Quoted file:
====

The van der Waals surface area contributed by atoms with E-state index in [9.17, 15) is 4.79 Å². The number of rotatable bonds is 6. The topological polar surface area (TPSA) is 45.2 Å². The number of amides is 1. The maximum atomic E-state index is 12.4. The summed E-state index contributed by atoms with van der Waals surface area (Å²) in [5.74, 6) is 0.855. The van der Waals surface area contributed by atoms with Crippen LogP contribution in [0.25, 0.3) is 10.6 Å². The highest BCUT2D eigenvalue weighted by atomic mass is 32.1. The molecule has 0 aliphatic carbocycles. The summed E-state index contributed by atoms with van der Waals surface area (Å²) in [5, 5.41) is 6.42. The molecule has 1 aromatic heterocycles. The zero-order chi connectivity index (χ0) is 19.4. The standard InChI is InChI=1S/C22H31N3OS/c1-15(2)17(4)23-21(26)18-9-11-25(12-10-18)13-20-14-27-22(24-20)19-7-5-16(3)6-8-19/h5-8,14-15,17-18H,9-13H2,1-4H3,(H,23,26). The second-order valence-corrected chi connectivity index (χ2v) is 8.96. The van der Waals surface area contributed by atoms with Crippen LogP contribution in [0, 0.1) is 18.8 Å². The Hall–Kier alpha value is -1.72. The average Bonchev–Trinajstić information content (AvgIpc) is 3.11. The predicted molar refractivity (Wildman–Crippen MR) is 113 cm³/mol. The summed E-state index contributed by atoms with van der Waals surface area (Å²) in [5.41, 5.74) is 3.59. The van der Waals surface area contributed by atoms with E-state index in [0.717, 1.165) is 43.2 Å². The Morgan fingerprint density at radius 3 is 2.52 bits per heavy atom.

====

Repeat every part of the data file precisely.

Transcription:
The van der Waals surface area contributed by atoms with E-state index in [9.17, 15) is 4.79 Å². The number of rotatable bonds is 6. The topological polar surface area (TPSA) is 45.2 Å². The number of amides is 1. The maximum atomic E-state index is 12.4. The summed E-state index contributed by atoms with van der Waals surface area (Å²) in [5.74, 6) is 0.855. The van der Waals surface area contributed by atoms with Crippen LogP contribution in [0.25, 0.3) is 10.6 Å². The highest BCUT2D eigenvalue weighted by atomic mass is 32.1. The molecule has 0 aliphatic carbocycles. The summed E-state index contributed by atoms with van der Waals surface area (Å²) in [5, 5.41) is 6.42. The molecule has 1 aromatic heterocycles. The zero-order chi connectivity index (χ0) is 19.4. The standard InChI is InChI=1S/C22H31N3OS/c1-15(2)17(4)23-21(26)18-9-11-25(12-10-18)13-20-14-27-22(24-20)19-7-5-16(3)6-8-19/h5-8,14-15,17-18H,9-13H2,1-4H3,(H,23,26). The second-order valence-corrected chi connectivity index (χ2v) is 8.96. The van der Waals surface area contributed by atoms with Crippen LogP contribution in [0, 0.1) is 18.8 Å². The Hall–Kier alpha value is -1.72. The average Bonchev–Trinajstić information content (AvgIpc) is 3.11. The predicted molar refractivity (Wildman–Crippen MR) is 113 cm³/mol. The summed E-state index contributed by atoms with van der Waals surface area (Å²) in [5.41, 5.74) is 3.59. The van der Waals surface area contributed by atoms with E-state index in [0.717, 1.165) is 43.2 Å². The Morgan fingerprint density at radius 3 is 2.52 bits per heavy atom.